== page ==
I really dislike opening up The Wall Street Journal and reading, once again, that the only physician behavior change that results from CME is more prescriptions for the commercial supporter's products. But that's what happened on April 19, when the WSJ ran an article entitled, “Doctors' Continuing Education Needs Prescription for Change,” about a recent study by Duke University Medical Center researchers that compared the cardiac care provided by physicians who underwent state-mandated CME versus those who didn't. Those who had the CME didn't behave differently from those who hadn't when it came to aspirin or beta blockers, but they were 4 percent more likely to prescribe branded blood-clot-dissolving drugs.
We've talked enough in this issue about how the new draft Standards for Commercial Support could affect the pharma influence problem, so I won't go there. Where I will go: It really ticks me off that we have yet another example people can point to of CME not working. While I was unable to contact the researchers by press time to find out for sure, my guess is that the lack of behavior change may have something to do with the usual talking-head lectures we all know don't result in behavior change. If you want participants to change, you have to change, too.
I know, I know, docs love lectures. If you offer something else, they may not come, and no one wants that. But there's another way to skin that cat. Now that there is a big push for providers to repackage live activities on the Web, you have the perfect opportunity to slip in some of the interactive activities that do result in behavior change. After all, physicians in the study of online CME, cited on page 13, said that online interactivity is welcomed by participants with open minds instead of pushed away with cold, sweaty hands, as is all too often the case when live meetings try to get interactive.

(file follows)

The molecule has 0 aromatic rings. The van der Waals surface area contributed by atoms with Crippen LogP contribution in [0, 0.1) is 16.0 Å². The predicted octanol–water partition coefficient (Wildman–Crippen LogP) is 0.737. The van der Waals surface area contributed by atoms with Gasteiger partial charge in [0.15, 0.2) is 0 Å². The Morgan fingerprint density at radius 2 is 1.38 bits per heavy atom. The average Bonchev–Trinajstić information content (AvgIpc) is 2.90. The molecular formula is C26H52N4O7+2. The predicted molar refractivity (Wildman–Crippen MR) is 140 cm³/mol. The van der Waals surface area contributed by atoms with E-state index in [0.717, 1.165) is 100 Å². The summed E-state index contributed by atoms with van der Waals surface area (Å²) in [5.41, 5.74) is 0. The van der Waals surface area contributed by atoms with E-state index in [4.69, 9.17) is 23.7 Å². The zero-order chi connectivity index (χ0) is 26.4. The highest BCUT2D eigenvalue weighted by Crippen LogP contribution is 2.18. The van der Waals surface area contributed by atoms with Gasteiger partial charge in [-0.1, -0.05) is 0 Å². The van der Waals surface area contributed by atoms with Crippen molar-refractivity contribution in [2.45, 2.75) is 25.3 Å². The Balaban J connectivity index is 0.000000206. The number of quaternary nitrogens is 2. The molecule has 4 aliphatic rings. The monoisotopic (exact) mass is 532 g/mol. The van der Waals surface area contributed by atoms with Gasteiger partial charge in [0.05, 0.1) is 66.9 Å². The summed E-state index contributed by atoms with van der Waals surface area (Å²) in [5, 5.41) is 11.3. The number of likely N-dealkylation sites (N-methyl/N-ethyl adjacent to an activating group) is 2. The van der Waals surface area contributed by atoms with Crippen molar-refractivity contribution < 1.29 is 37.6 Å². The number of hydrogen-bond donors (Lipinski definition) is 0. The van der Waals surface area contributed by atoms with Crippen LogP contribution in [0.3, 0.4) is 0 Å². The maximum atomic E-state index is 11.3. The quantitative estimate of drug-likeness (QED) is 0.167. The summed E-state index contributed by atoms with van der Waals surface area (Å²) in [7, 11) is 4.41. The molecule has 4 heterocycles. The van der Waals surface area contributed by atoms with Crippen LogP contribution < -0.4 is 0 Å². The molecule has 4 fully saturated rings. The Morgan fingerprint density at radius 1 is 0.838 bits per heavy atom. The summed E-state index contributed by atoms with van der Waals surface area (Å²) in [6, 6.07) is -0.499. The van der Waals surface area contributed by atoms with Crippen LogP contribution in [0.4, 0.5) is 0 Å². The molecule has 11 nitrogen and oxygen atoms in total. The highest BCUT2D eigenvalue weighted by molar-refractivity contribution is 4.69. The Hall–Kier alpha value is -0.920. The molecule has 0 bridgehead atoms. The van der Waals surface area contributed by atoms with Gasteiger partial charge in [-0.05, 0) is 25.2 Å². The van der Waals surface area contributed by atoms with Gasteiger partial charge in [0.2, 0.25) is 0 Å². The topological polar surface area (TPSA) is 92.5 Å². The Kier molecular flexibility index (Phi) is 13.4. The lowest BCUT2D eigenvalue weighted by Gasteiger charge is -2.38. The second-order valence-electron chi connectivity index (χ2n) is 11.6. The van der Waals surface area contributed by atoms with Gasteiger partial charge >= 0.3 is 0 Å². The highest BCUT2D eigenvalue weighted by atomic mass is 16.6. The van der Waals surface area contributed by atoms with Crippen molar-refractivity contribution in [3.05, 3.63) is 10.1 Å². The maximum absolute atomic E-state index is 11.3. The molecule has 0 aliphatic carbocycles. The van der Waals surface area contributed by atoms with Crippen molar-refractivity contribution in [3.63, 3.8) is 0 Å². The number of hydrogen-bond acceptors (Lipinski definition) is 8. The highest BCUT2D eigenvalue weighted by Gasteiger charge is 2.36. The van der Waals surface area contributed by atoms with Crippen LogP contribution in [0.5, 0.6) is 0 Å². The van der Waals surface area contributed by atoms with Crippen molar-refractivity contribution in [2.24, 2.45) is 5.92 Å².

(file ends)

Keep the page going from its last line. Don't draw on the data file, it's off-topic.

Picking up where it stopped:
Sure, it can take a little more time and money to create an interactive online activity, rather than just slapping a PowerPoint presentation up on your Web site. But, as Linda Casebeer, PhD, principal investigator of the online CME study, says, “You may multipurpose, but it doesn't serve any purpose if you're just changing the media, not the way the message is presented.”
Give it a try, just once. Then measure the results. I think you might be pleased to see how effective a little online interactivity can be in changing physician behavior — and I think we'd all rather read about that than more stories about how CME doesn't work.
Sue Pelletier, (978) 448-0377, firstname.lastname@example.org